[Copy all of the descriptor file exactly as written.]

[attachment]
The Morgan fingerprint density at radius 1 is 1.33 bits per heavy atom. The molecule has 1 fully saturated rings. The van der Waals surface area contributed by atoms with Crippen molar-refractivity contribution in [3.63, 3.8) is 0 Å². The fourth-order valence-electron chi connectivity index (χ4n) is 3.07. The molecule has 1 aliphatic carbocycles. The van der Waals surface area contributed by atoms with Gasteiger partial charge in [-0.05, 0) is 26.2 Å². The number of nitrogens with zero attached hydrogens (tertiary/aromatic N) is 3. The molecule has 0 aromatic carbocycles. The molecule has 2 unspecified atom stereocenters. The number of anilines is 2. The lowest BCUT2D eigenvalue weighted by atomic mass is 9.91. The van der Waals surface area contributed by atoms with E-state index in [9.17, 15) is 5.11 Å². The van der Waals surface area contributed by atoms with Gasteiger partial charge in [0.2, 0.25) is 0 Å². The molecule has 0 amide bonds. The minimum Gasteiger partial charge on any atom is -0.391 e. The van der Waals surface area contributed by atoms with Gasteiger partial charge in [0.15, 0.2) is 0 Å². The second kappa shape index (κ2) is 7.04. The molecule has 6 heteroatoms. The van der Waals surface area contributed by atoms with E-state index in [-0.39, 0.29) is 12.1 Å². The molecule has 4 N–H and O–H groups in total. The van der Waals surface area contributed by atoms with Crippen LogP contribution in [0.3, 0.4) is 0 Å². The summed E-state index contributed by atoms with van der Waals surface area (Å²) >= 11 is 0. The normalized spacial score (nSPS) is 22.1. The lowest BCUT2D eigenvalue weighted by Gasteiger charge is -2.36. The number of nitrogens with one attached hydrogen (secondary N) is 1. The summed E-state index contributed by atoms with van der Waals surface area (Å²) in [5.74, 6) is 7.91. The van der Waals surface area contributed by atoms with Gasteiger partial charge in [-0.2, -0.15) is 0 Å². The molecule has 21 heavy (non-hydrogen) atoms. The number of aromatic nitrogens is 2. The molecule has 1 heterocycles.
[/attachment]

The Morgan fingerprint density at radius 1 is 1.33 bits per heavy atom. The molecule has 1 fully saturated rings. The van der Waals surface area contributed by atoms with Crippen molar-refractivity contribution in [3.63, 3.8) is 0 Å². The fourth-order valence-electron chi connectivity index (χ4n) is 3.07. The molecule has 1 aliphatic carbocycles. The van der Waals surface area contributed by atoms with Gasteiger partial charge in [-0.05, 0) is 26.2 Å². The number of nitrogens with zero attached hydrogens (tertiary/aromatic N) is 3. The molecule has 0 aromatic carbocycles. The molecule has 2 unspecified atom stereocenters. The number of anilines is 2. The lowest BCUT2D eigenvalue weighted by atomic mass is 9.91. The van der Waals surface area contributed by atoms with E-state index in [9.17, 15) is 5.11 Å². The van der Waals surface area contributed by atoms with Gasteiger partial charge in [0.2, 0.25) is 0 Å². The molecule has 0 amide bonds. The minimum Gasteiger partial charge on any atom is -0.391 e. The van der Waals surface area contributed by atoms with Gasteiger partial charge in [0.15, 0.2) is 0 Å². The second kappa shape index (κ2) is 7.04. The molecule has 6 heteroatoms. The van der Waals surface area contributed by atoms with E-state index in [-0.39, 0.29) is 12.1 Å². The molecule has 4 N–H and O–H groups in total. The van der Waals surface area contributed by atoms with Crippen LogP contribution in [0.3, 0.4) is 0 Å². The summed E-state index contributed by atoms with van der Waals surface area (Å²) >= 11 is 0. The normalized spacial score (nSPS) is 22.1. The lowest BCUT2D eigenvalue weighted by Gasteiger charge is -2.36. The number of nitrogens with one attached hydrogen (secondary N) is 1. The summed E-state index contributed by atoms with van der Waals surface area (Å²) in [5.74, 6) is 7.91. The van der Waals surface area contributed by atoms with Gasteiger partial charge in [-0.2, -0.15) is 0 Å². The molecule has 21 heavy (non-hydrogen) atoms. The number of aromatic nitrogens is 2. The molecule has 1 heterocycles.